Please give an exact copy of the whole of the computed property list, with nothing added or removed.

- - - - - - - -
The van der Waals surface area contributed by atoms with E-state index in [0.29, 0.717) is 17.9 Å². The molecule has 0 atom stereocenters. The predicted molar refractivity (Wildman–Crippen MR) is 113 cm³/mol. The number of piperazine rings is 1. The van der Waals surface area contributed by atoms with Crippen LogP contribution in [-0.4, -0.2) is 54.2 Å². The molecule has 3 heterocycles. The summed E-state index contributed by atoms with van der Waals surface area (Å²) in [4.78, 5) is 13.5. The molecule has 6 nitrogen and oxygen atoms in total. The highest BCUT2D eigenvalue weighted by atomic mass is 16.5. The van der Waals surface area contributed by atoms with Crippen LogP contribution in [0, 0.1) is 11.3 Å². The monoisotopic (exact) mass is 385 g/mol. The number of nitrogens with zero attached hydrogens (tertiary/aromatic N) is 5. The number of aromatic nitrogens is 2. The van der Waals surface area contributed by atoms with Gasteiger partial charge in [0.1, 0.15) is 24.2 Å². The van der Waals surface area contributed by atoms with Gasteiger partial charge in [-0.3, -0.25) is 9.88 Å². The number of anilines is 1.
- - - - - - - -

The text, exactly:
The van der Waals surface area contributed by atoms with E-state index in [0.29, 0.717) is 17.9 Å². The molecule has 0 atom stereocenters. The predicted molar refractivity (Wildman–Crippen MR) is 113 cm³/mol. The number of piperazine rings is 1. The van der Waals surface area contributed by atoms with Crippen LogP contribution in [-0.4, -0.2) is 54.2 Å². The molecule has 3 heterocycles. The summed E-state index contributed by atoms with van der Waals surface area (Å²) in [4.78, 5) is 13.5. The molecule has 6 nitrogen and oxygen atoms in total. The highest BCUT2D eigenvalue weighted by atomic mass is 16.5. The van der Waals surface area contributed by atoms with Crippen LogP contribution in [0, 0.1) is 11.3 Å². The monoisotopic (exact) mass is 385 g/mol. The number of nitrogens with zero attached hydrogens (tertiary/aromatic N) is 5. The number of aromatic nitrogens is 2. The van der Waals surface area contributed by atoms with Gasteiger partial charge in [0.1, 0.15) is 24.2 Å². The van der Waals surface area contributed by atoms with Gasteiger partial charge in [-0.3, -0.25) is 9.88 Å². The number of anilines is 1.